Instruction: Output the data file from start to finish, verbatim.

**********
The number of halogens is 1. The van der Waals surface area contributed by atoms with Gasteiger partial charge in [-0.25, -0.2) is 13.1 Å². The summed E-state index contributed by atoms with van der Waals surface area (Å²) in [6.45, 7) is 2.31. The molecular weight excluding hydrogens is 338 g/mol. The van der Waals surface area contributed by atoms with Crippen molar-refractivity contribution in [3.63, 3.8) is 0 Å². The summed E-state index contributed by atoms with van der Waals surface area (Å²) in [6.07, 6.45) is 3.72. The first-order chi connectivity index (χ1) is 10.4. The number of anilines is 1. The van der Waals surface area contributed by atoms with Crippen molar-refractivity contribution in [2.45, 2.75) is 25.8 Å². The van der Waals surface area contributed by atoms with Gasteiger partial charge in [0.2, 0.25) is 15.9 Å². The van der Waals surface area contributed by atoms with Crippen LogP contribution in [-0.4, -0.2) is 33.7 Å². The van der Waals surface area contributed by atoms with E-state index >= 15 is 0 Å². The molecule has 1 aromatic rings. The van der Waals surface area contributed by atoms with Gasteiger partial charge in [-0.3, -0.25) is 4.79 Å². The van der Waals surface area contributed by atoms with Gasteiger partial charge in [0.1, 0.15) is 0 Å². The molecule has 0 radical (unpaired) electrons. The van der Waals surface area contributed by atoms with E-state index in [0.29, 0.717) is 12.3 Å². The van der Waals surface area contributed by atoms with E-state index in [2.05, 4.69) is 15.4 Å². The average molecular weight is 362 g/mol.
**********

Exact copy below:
The number of halogens is 1. The van der Waals surface area contributed by atoms with Gasteiger partial charge in [-0.25, -0.2) is 13.1 Å². The summed E-state index contributed by atoms with van der Waals surface area (Å²) in [6.45, 7) is 2.31. The molecular weight excluding hydrogens is 338 g/mol. The van der Waals surface area contributed by atoms with Crippen molar-refractivity contribution in [3.63, 3.8) is 0 Å². The summed E-state index contributed by atoms with van der Waals surface area (Å²) in [6.07, 6.45) is 3.72. The first-order chi connectivity index (χ1) is 10.4. The number of anilines is 1. The van der Waals surface area contributed by atoms with Crippen molar-refractivity contribution in [2.45, 2.75) is 25.8 Å². The van der Waals surface area contributed by atoms with Gasteiger partial charge in [0.2, 0.25) is 15.9 Å². The van der Waals surface area contributed by atoms with Crippen LogP contribution in [-0.4, -0.2) is 33.7 Å². The van der Waals surface area contributed by atoms with E-state index >= 15 is 0 Å². The molecule has 1 aromatic rings. The van der Waals surface area contributed by atoms with Gasteiger partial charge in [-0.3, -0.25) is 4.79 Å². The van der Waals surface area contributed by atoms with Gasteiger partial charge in [0.1, 0.15) is 0 Å². The molecule has 0 radical (unpaired) electrons. The van der Waals surface area contributed by atoms with E-state index in [0.29, 0.717) is 12.3 Å². The van der Waals surface area contributed by atoms with E-state index in [2.05, 4.69) is 15.4 Å². The average molecular weight is 362 g/mol.